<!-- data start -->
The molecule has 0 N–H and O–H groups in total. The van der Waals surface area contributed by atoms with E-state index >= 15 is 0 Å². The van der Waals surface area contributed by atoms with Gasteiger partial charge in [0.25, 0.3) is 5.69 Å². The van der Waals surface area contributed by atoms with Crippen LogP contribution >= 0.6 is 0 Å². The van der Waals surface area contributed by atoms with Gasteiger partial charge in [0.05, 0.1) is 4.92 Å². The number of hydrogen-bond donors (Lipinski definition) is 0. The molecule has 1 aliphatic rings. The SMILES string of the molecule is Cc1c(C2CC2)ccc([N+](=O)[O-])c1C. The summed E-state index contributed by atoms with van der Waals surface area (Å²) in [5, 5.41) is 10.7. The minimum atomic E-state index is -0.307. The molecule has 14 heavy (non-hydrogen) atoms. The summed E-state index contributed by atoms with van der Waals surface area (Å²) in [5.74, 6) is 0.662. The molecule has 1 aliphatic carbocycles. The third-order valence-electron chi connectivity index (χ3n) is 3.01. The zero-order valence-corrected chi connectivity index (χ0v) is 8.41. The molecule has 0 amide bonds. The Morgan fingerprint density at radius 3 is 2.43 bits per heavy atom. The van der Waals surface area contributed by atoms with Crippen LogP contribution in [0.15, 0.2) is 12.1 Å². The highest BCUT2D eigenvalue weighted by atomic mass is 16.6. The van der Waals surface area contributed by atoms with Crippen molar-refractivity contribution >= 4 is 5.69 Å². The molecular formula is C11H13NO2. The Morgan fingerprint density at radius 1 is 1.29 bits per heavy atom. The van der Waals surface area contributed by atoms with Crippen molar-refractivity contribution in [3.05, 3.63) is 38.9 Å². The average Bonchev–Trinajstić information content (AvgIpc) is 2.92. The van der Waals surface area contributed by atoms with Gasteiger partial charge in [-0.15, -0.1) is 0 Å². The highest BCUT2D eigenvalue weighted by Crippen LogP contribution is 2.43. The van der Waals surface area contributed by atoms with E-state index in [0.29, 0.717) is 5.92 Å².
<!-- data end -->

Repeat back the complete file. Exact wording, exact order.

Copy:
The molecule has 0 N–H and O–H groups in total. The van der Waals surface area contributed by atoms with E-state index >= 15 is 0 Å². The van der Waals surface area contributed by atoms with Gasteiger partial charge in [0.25, 0.3) is 5.69 Å². The van der Waals surface area contributed by atoms with Crippen LogP contribution >= 0.6 is 0 Å². The van der Waals surface area contributed by atoms with Gasteiger partial charge in [0.05, 0.1) is 4.92 Å². The number of hydrogen-bond donors (Lipinski definition) is 0. The molecule has 1 aliphatic rings. The SMILES string of the molecule is Cc1c(C2CC2)ccc([N+](=O)[O-])c1C. The summed E-state index contributed by atoms with van der Waals surface area (Å²) in [5, 5.41) is 10.7. The minimum atomic E-state index is -0.307. The molecule has 14 heavy (non-hydrogen) atoms. The summed E-state index contributed by atoms with van der Waals surface area (Å²) in [5.74, 6) is 0.662. The molecule has 1 aliphatic carbocycles. The third-order valence-electron chi connectivity index (χ3n) is 3.01. The zero-order valence-corrected chi connectivity index (χ0v) is 8.41. The molecule has 0 amide bonds. The Morgan fingerprint density at radius 3 is 2.43 bits per heavy atom. The van der Waals surface area contributed by atoms with Crippen LogP contribution in [0.15, 0.2) is 12.1 Å². The highest BCUT2D eigenvalue weighted by atomic mass is 16.6. The van der Waals surface area contributed by atoms with Crippen molar-refractivity contribution >= 4 is 5.69 Å². The molecular formula is C11H13NO2. The Morgan fingerprint density at radius 1 is 1.29 bits per heavy atom. The van der Waals surface area contributed by atoms with Crippen molar-refractivity contribution in [3.05, 3.63) is 38.9 Å². The average Bonchev–Trinajstić information content (AvgIpc) is 2.92. The van der Waals surface area contributed by atoms with Gasteiger partial charge in [-0.15, -0.1) is 0 Å². The highest BCUT2D eigenvalue weighted by Crippen LogP contribution is 2.43. The van der Waals surface area contributed by atoms with E-state index in [0.29, 0.717) is 5.92 Å².